I really can’t recommend this podcast highly enough. Harris’ analysis is spot on and his sober treatment of the game is incredibly refreshing. This man’s advice is the Game Genie of Fantasy Football. These last few years of listening have made my drafts feel like I’m playing Titanfall 2 against someone whose last FPS was Doom 2.
I would also recommend buying his almanac. It’s only $17 (on the less expensive side for this kind of thing) and it’s 200+ pages of snarky but super detailed and insightful analysis. It’s been my one and only printed resource for the last few years which have been among the most successful of my Fantasy career.
The Fantasy Footballers
Mr. Harris might not be stoked about being mentioned next to these guys, but man are they fun to listen to.
These guys actually come from our world. They were game developers before they got into Fantasy Football as a career. And if their intro announcer isn’t Halo multiplayer voice Jeff Steitzer, it’s someone doing a fantastic impression of him.
The good news is that they’re independent of the major news networks (ESPN, FOX, etc.). The medium news is that they are often guilty of being part of the “echo chamber”. Much like most outlets who feel compelled to give you fresh news every second of every day whether there’s real information or not, they can sometimes be more noise than signal.
But for the most part, these dudes are great. They seem genuine, fun, knowledgeable, and the music drops would not be out of place in Doom.
Honorable Mention: Stephania Bell of ESPN Fantasy Focus Podcast
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So many takeaways from a beautiful day at #Niners camp…but here are a few: 1) Spirits are high with McKinnon off PUP today, Jimmy G healthy and very little drama on the injury front so far this year? 2) George Kittle is hilarious and has big plans for those who roster him in fantasy (and says don’t worry about all the team’s pass-catchers; that’s a good thing). He also tells me what it’s like to catch a ball from Jimmy G 3) Dante Pettis had thoughts in college about going into physical therapy…and he still might when this chapter is done. More Niners nuggets to come. Tune in to our FF marathon next week. ?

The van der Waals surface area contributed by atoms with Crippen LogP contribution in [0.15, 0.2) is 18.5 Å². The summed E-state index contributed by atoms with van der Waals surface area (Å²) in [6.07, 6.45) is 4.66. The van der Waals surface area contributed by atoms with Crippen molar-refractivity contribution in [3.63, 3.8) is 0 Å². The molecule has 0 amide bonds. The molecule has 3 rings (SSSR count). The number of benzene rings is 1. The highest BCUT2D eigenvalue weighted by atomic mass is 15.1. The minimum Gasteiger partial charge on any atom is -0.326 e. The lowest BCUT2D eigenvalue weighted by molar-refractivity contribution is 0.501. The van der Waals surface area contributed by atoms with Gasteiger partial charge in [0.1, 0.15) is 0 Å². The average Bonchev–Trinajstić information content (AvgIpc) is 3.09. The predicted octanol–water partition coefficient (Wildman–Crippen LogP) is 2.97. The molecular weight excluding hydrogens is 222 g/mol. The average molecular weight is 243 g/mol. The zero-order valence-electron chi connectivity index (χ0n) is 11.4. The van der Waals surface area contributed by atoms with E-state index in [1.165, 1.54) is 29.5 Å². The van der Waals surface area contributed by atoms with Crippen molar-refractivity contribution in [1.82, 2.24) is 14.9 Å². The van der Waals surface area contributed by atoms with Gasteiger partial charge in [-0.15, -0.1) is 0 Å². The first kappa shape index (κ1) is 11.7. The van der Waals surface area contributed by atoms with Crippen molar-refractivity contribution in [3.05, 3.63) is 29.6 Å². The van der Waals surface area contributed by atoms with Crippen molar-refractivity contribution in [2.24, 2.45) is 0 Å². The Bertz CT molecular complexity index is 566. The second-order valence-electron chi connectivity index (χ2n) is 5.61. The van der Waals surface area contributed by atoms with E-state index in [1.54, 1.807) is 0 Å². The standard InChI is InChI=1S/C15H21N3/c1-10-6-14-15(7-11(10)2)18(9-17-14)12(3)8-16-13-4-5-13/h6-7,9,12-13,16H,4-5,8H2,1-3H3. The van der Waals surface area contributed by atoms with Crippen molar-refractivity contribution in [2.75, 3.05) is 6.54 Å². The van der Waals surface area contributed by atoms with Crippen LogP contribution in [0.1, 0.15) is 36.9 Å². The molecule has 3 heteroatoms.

If we can find a way to isolate Stephania Bell’s medical analysis, I will re-subscribe to this podcast. She is an invaluable resource for understanding what injuries news means for your Fantasy team. The problem is that Matthew Berry (no, not the Friends guy) is like a comedy club owner dropping into his own open mic night. Everyone in the room clearly feels obligated to chuckle at his awful jokes because he’s the highest paid guy in the room. Matthew Berry is proof that we do not live in a meritocracy but success is rather largely about luck and circumstance. In a just world, Chris Harris, Jason Moore, Mike Wright, or Andy Holloway would have his career and Matthew Berry would be working on the script for Crocodile Dundee 4.
Mr. Berry, if you’re somehow reading this, I think you’re fine. But there’s a reason you’ve found success as a Fantasy Football analyst and not a comedian. I don’t usually like the “stay in your lane” line but you had your shots at comedy and Fantasy analysis. One is clearly your thing and the other is not.
Moral of this story is: if you have injury questions, see if you can find a take from Stephania Bell. She’s an actual sports medicine professional and delivers clear and concise reporting that helps you separate the signal from the noise regarding injury news. (Rule of Thumb: soft tissue injuries are what you need to worry about)
I hope you find this guide helpful and enjoy your foray into a new world! And please let us know how it goes below in the comments!